Authorities in Guatemala have arrested two high-level current and former government officials — as well as eighteen other suspects — for customs fraud. Nevertheless, the accused may be facing light punishment given the country’s culture of impunity for political elites.
The alleged head of the criminal network, Juan Carlos Monzon, is the private secretary to Guatemala’s Vice President, Roxana Baldetti, reported Prensa Libre. Monzon was outside of the country when authorities conducted the raid, and is currently considered a fugitive from justice.
Juan Carlos Monzon, secretary to Guatemala VP Roxana Baldetti and alleged head of La Linea
However, Guatemala’s Attorney General’s Office, known as the Public Ministry, announced on April 16 that the current head of Guatemala’s Superintendency of Tax Administration (SAT), Alvaro Omar Franco Chacon, and his predecessor, Carlos Enrique Muñoz Roldan, had been arrested. Eighteen other suspects who allegedly formed part of the customs network known as La Linea (“The Line”) were also detained.
The acting head of Guatemala’s trade authority, Alvaro Omar Franco Chacon (left) and his predecessor, Carlos Enrique Muñoz Roldan (right)
La Linea was comprised of SAT executives, mid-ranking officials, and border agents, who lowered taxes on imported goods in exchange for financial kickbacks, according to Prensa Libre. The criminal network reportedly operated in the seven busiest border crossings in Guatemala.
The arrests were reportedly the result of a ten-month investigation by the Public Ministry and the United Nation’s International Commission Against Impunity in Guatemala (CICIG).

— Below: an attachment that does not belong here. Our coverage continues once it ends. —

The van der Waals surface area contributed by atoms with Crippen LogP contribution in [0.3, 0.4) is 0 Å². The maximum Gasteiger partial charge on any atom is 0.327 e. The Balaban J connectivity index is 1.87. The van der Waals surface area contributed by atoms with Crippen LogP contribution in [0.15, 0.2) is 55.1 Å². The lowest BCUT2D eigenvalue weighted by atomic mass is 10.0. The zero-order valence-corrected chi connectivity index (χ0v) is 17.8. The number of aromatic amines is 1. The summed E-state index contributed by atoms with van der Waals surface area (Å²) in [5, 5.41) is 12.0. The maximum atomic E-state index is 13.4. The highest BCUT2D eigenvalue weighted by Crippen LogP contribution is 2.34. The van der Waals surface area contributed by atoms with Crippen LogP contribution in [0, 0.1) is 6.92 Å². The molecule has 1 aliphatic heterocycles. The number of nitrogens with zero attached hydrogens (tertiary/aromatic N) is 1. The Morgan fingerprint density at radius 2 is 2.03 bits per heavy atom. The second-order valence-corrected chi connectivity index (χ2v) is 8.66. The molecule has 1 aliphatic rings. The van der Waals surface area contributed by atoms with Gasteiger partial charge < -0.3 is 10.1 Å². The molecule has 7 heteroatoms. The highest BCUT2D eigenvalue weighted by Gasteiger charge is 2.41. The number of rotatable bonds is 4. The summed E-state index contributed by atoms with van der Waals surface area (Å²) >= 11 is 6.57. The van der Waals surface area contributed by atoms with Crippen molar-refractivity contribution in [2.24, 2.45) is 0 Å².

InSight Crime Analysis
The arrest of these suspects is only the first step of the investigation, and Guatemala’s track record of impunity suggests any celebrations would be premature. Even if enough evidence is collected to build a case against Chacon and Muñoz, widespread corruption in Guatemala’s judicial system could prevent prosecutors from reaching a conviction. The fact that Monzon left Guatemala just days before the arrests suggests he may have been tipped off by someone within the Public Ministry or another government agency, a possible indication of the level of protection he enjoys.
Another challenge facing prosecutors is the degree to which Guatemala’s justice system has been co-opted by special interests, as documented in a special series by InSight Crime. Interest groups have taken advantage of regulations that allow for the special election of high court judges, in order to maneuver their allies into Guatemala’s most powerful judicial posts. Last year, Guatemala’s Constitutional Court temporarily reversed the selection of high court judges due to public outcry over levels of corruption in this process.
SEE ALSO: The War for Guatemala’s Courts
The CICIG has achieved a number of victories against impunity in Guatemala, and US Vice President Joe Biden has publicly backed the extension of the CICIG’s mandate, which ends in September 2015. However, President Otto Perez Molina has indicated he is not interested in allowing the CICIG to operate past this date.